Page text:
In the first post on its studio blog since Russia’s invasion of Ukraine, Kyiv-based 4A Games has given a brief update on its status and, out of nowhere, released a full modding toolkit (opens in new tab) (or SDK) for Metro Exodus (opens in new tab). Although “sometimes the office in Kyiv is unreachable, and power and water can be a luxury,” it seems the studio has been snatching whatever time it can to work on its various projects, one of which—the Metro SDK—has now borne fruit.
The SDK is the full-fat, real-deal toolkit that the devs used on the game itself: 4A says it’s the “Editor as it was the day [the studio] released Metro Exodus,” which I (as someone with precisely none of the technical capabilities required for modding) have to assume puts a fair bit of power in the hands of modders. It’s got Mod.io (opens in new tab) integration, too, which should make it a bit easier to manage and share the stuff you make using the toolkit.
So long as you own Metro Exodus, you’ll have access to the SDK. On Steam, it’ll be in the Tools section of the client, it’s findable in the Additional Executables section of the launcher on GOG, and Epic Games Store users will have to root around in the sdk>bin_x64 folder to find it.
But the update is also notable for giving us a glimpse into how life at the Ukrainian studio has changed since Russia’s invasion last February. 4A says that some of its staff “have lost homes to bombings,” others have “joined the Armed Forces to defend Ukraine,” and all the while “colleagues, friends, families have been injured” and “a number have lost their lives”. 4A says it’s providing “financial and logistical assistance to the team scattered across Kyiv and beyond” to try to ameliorate the extraordinary circumstances many workers find themselves in.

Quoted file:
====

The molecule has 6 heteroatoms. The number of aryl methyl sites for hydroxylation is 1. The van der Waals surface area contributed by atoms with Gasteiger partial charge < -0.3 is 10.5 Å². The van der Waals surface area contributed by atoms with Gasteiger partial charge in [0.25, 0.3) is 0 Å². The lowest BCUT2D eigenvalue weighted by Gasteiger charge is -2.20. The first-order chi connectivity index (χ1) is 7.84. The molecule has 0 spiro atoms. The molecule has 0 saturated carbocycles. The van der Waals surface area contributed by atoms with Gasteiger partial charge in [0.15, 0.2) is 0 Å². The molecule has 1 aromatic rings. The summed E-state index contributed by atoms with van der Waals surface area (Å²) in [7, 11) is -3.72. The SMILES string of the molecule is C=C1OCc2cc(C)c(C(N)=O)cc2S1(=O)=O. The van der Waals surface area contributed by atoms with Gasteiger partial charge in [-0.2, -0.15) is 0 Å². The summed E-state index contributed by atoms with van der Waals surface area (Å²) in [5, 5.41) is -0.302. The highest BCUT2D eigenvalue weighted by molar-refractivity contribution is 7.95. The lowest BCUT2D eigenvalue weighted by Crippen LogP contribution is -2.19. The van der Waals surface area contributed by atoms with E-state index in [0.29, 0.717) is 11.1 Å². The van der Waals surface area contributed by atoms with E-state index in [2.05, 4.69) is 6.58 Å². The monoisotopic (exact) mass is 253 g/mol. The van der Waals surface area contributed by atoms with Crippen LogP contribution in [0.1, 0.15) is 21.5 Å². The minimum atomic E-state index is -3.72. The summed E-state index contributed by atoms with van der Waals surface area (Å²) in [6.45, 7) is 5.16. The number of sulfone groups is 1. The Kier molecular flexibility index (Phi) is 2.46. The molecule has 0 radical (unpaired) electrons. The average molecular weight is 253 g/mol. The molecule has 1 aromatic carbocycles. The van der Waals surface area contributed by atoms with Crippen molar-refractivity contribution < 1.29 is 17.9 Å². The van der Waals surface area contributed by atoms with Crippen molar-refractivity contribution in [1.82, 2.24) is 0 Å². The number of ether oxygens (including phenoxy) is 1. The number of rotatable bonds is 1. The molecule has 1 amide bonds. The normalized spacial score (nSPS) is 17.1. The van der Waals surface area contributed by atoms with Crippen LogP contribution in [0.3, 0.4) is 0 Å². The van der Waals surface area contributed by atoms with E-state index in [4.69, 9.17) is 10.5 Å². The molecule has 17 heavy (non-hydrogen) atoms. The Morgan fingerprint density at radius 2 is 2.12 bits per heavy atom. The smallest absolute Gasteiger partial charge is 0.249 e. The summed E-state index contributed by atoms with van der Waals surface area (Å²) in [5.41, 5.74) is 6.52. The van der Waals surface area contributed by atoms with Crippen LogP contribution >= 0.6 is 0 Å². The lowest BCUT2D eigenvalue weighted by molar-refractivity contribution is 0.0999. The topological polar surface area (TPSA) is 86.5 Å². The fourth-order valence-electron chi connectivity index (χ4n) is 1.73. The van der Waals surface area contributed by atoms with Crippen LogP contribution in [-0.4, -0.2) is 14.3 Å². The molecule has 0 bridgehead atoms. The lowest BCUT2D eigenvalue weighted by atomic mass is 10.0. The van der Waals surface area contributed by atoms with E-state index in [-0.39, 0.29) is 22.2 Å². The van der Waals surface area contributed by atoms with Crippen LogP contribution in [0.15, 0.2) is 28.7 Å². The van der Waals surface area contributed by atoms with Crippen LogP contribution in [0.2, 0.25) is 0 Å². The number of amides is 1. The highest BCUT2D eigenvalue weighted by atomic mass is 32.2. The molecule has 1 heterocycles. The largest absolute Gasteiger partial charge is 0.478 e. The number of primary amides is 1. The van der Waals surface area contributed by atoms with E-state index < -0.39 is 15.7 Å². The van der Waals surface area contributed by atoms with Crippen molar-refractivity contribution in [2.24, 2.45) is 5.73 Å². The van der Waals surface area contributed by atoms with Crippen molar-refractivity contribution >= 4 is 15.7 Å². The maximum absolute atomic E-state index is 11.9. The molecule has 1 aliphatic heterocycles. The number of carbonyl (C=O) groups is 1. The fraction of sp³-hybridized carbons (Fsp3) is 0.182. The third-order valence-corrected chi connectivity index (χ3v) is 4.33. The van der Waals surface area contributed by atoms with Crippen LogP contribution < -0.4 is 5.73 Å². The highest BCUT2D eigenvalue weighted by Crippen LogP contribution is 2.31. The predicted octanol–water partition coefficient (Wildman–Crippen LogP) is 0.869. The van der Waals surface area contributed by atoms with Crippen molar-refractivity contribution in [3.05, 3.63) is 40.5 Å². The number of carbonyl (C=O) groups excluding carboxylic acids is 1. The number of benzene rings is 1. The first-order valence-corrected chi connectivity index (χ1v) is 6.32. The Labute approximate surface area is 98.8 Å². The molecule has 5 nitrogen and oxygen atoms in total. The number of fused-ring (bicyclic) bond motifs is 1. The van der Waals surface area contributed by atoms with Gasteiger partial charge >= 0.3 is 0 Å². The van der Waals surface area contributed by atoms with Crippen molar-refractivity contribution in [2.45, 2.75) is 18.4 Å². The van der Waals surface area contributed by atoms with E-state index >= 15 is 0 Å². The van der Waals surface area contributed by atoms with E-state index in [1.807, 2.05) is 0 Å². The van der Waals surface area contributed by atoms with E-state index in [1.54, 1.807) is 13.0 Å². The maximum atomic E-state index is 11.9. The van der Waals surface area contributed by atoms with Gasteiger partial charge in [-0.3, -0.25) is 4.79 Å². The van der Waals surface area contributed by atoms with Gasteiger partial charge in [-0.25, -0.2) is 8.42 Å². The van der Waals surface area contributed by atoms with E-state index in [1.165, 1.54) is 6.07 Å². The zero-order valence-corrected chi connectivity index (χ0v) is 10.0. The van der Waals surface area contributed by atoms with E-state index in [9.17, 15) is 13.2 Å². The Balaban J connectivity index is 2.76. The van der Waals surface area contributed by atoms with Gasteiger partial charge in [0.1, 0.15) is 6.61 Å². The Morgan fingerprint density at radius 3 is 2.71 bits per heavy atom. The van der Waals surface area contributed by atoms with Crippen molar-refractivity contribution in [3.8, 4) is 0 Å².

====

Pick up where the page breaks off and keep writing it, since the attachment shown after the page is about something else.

4A says it’s continuing to work on the next Metro game amidst all of this, and that the game’s content has, naturally, been affected by the ongoing war. The studio says “the war in Ukraine has made [it] re-think what kind of story the next Metro should be about,” and that “all the themes of Metro—conflict, power, politics, tyranny, repression” are now part of the devs’ daily reality, so they’re going to be “weaving them into the game with a renewed purpose”.
Don’t expect that game anytime soon, though. The studio says it also needs to “manage [its] expectations”. Although everyone tries to live “with as much normality” as possible, it’s still necessary to deal with “power and water cuts, families who need re-locating, friends and colleagues volunteering or being called to the front”. I am, thankfully, no expert, but I think it’s probably hard to make any game under those circumstances, let alone one on the scale of Metro.